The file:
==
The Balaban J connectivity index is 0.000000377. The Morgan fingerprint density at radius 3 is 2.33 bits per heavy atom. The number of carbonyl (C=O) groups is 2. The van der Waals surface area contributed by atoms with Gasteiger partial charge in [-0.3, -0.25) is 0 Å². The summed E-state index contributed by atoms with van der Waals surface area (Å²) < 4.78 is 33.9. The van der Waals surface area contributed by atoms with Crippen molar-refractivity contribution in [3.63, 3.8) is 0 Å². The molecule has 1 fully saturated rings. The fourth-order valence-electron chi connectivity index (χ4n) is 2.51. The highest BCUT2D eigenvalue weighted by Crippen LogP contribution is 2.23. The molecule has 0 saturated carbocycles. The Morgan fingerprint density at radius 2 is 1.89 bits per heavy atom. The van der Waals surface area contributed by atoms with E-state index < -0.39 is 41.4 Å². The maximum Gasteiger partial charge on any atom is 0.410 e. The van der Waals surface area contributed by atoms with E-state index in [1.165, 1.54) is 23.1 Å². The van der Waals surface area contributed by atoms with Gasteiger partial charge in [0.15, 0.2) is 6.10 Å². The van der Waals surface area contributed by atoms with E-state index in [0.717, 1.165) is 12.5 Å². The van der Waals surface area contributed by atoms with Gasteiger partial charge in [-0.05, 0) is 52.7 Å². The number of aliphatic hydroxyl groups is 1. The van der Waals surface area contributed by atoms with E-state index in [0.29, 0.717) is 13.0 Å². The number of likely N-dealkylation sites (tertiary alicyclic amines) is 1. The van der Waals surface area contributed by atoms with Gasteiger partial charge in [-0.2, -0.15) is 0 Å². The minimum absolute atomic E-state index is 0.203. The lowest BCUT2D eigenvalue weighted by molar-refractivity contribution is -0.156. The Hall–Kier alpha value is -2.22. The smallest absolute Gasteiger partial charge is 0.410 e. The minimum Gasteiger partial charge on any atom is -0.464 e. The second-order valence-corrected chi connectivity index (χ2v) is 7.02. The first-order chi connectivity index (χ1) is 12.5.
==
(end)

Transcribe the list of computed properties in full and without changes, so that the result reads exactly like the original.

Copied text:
The Balaban J connectivity index is 0.000000377. The Morgan fingerprint density at radius 3 is 2.33 bits per heavy atom. The number of carbonyl (C=O) groups is 2. The van der Waals surface area contributed by atoms with Gasteiger partial charge in [-0.3, -0.25) is 0 Å². The summed E-state index contributed by atoms with van der Waals surface area (Å²) < 4.78 is 33.9. The van der Waals surface area contributed by atoms with Crippen molar-refractivity contribution in [3.63, 3.8) is 0 Å². The molecule has 1 fully saturated rings. The fourth-order valence-electron chi connectivity index (χ4n) is 2.51. The highest BCUT2D eigenvalue weighted by Crippen LogP contribution is 2.23. The molecule has 0 saturated carbocycles. The Morgan fingerprint density at radius 2 is 1.89 bits per heavy atom. The van der Waals surface area contributed by atoms with E-state index < -0.39 is 41.4 Å². The maximum Gasteiger partial charge on any atom is 0.410 e. The van der Waals surface area contributed by atoms with E-state index in [1.165, 1.54) is 23.1 Å². The van der Waals surface area contributed by atoms with Gasteiger partial charge in [0.15, 0.2) is 6.10 Å². The van der Waals surface area contributed by atoms with E-state index in [0.717, 1.165) is 12.5 Å². The van der Waals surface area contributed by atoms with Gasteiger partial charge in [-0.05, 0) is 52.7 Å². The number of aliphatic hydroxyl groups is 1. The van der Waals surface area contributed by atoms with E-state index in [0.29, 0.717) is 13.0 Å². The number of likely N-dealkylation sites (tertiary alicyclic amines) is 1. The van der Waals surface area contributed by atoms with Gasteiger partial charge in [-0.2, -0.15) is 0 Å². The minimum absolute atomic E-state index is 0.203. The lowest BCUT2D eigenvalue weighted by molar-refractivity contribution is -0.156. The Hall–Kier alpha value is -2.22. The smallest absolute Gasteiger partial charge is 0.410 e. The minimum Gasteiger partial charge on any atom is -0.464 e. The second-order valence-corrected chi connectivity index (χ2v) is 7.02. The first-order chi connectivity index (χ1) is 12.5.